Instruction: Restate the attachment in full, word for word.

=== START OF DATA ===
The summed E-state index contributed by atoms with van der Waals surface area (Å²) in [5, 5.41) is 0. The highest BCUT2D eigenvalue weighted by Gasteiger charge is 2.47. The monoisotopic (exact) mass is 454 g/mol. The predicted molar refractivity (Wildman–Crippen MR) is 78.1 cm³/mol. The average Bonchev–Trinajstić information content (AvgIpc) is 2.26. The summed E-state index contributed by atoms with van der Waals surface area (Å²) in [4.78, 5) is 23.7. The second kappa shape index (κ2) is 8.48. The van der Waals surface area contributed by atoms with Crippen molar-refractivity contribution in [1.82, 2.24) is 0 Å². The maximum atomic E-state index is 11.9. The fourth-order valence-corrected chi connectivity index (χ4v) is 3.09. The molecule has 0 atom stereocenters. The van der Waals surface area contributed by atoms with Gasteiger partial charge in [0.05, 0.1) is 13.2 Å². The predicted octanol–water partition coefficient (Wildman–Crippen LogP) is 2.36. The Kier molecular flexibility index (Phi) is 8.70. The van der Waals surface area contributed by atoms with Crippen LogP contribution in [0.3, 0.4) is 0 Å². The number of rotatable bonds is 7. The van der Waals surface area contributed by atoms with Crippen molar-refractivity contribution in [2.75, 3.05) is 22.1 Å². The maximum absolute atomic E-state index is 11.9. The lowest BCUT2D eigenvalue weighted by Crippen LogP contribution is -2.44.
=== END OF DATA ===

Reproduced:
The summed E-state index contributed by atoms with van der Waals surface area (Å²) in [5, 5.41) is 0. The highest BCUT2D eigenvalue weighted by Gasteiger charge is 2.47. The monoisotopic (exact) mass is 454 g/mol. The predicted molar refractivity (Wildman–Crippen MR) is 78.1 cm³/mol. The average Bonchev–Trinajstić information content (AvgIpc) is 2.26. The summed E-state index contributed by atoms with van der Waals surface area (Å²) in [4.78, 5) is 23.7. The second kappa shape index (κ2) is 8.48. The van der Waals surface area contributed by atoms with Crippen molar-refractivity contribution in [1.82, 2.24) is 0 Å². The maximum atomic E-state index is 11.9. The fourth-order valence-corrected chi connectivity index (χ4v) is 3.09. The molecule has 0 atom stereocenters. The van der Waals surface area contributed by atoms with Gasteiger partial charge in [0.05, 0.1) is 13.2 Å². The predicted octanol–water partition coefficient (Wildman–Crippen LogP) is 2.36. The Kier molecular flexibility index (Phi) is 8.70. The van der Waals surface area contributed by atoms with Crippen LogP contribution in [0.3, 0.4) is 0 Å². The number of rotatable bonds is 7. The van der Waals surface area contributed by atoms with Crippen molar-refractivity contribution in [2.75, 3.05) is 22.1 Å². The maximum absolute atomic E-state index is 11.9. The lowest BCUT2D eigenvalue weighted by Crippen LogP contribution is -2.44.